Kennecott Utah Copper laid off an unspecified number of salaried employees on Thursday, blaming the unprecedented landslide inside Bingham Canyon Mine last month.
"In order to make our business financially sustainable moving forward, we have to look at all costs, and unfortunately that also means people costs. The actions that we are taking today are a direct result of the slide on April 10," said Kennecott spokesman Kyle Bennett.
Bennett said he could not reveal the number of layoffs until all affected employees have been notified.
The layoffs are permanent, Bennett added. "These are role reductions. They are separating permanently from the company."
The layoffs were across the ranks of the mine’s salaried workforce and are effective immediately. "This is not one specific group or department," Bennett said, noting that workers would receive severance packages.
"These are very hard decisions for us. When you deal with people it’s always harder because it impacts them, their lives and their families," he said.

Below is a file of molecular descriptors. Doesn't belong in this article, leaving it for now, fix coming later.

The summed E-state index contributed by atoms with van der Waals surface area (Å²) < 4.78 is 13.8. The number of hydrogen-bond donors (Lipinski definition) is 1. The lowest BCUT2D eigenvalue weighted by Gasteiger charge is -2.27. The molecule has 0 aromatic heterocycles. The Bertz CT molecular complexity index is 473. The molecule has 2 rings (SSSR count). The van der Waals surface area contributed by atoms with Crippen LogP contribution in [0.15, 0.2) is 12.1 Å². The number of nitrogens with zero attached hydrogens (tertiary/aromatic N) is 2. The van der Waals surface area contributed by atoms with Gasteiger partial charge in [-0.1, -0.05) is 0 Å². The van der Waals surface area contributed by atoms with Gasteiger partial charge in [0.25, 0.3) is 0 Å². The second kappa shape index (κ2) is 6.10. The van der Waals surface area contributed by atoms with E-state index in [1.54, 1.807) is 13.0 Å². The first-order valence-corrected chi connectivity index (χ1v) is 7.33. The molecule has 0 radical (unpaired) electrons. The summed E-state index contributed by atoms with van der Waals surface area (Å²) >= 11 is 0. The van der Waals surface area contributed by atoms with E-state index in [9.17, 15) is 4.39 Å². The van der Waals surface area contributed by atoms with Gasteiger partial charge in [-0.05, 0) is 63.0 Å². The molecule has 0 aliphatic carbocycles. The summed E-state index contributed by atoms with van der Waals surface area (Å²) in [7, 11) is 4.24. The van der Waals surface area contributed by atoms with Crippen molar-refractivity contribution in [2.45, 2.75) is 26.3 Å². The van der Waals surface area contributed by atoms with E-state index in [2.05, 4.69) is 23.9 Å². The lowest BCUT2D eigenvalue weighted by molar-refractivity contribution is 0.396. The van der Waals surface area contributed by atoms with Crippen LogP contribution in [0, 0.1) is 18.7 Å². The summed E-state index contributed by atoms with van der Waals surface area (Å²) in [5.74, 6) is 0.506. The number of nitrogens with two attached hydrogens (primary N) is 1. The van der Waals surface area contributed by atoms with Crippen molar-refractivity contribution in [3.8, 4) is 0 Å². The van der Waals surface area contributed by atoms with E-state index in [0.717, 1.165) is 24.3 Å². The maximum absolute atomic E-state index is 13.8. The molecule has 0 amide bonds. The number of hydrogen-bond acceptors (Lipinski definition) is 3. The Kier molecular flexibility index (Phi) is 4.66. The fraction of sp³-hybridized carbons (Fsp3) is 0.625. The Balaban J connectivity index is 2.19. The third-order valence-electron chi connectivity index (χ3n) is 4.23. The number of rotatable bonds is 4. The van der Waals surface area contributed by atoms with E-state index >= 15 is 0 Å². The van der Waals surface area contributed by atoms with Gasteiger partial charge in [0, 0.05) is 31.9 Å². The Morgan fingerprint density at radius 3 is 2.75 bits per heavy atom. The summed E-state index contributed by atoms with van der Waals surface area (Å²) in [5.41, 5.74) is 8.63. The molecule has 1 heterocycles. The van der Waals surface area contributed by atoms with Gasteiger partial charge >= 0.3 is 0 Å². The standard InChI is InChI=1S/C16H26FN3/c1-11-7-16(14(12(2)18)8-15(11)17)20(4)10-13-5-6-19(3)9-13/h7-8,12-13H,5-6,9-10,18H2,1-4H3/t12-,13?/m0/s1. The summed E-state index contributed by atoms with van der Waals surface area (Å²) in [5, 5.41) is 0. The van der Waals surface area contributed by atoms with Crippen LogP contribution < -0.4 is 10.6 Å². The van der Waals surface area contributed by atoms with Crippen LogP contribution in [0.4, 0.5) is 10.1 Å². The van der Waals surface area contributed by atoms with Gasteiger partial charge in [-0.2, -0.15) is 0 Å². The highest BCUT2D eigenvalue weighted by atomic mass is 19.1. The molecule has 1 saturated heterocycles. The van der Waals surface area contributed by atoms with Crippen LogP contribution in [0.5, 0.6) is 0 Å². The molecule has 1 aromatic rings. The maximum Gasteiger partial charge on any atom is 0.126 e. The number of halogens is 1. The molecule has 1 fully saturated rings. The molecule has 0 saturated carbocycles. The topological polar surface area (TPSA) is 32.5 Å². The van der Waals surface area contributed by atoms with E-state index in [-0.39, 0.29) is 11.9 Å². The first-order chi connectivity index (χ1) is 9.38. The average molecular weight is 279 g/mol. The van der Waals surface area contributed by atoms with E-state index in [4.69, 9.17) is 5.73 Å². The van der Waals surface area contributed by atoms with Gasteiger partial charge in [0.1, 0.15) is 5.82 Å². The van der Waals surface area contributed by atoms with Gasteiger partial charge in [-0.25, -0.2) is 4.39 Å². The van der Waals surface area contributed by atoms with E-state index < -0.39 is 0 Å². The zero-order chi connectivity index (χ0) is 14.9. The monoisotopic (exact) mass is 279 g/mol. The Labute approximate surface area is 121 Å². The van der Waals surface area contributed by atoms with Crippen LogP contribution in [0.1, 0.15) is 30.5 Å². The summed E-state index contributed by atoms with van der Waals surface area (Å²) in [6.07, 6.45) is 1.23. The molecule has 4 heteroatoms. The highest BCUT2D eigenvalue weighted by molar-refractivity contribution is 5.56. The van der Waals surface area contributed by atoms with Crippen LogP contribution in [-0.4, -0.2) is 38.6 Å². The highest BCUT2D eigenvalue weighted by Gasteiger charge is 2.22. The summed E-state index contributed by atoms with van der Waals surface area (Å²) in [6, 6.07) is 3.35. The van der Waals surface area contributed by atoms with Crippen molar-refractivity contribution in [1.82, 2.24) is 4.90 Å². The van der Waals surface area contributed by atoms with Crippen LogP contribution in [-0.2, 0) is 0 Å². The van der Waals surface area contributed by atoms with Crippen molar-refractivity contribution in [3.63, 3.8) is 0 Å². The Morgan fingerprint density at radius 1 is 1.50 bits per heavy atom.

A still-undetermined number of hourly employees will lose their jobs later this month or in June because of the collapse of the northeast section of the 4,000-foot-deep open pit mine.
Mine officials have said the collapse will cut expected ore production in half in 2013.
On another employment front, at least 150 people have expressed interest in a $20,000 early retirement bonus that Kennecott put before 275 qualified hourly workers earlier this month, said Wayne Holland, international staff representative for the United Steelworkers of America.
"Of that  number, I would expect a fairly high percentage will actually take the offer and decide to retire," Holland said.
The qualified workers have until June 1 to decide.
Holland is the spokesman for 1,800 workers who are represented by four unions at the mine. He said he doesn’t know yet when Kennecott will announce layoffs of hourly workers.
"It’s a painful experience, and it’s difficult because in the past we’ve been able to see [layoffs] coming because of bad markets and copper prices being very low. This time,it’s a seismic event that caused things we couldn’t control, and it’s out of the blue. So the impact is more deeply felt," he said.
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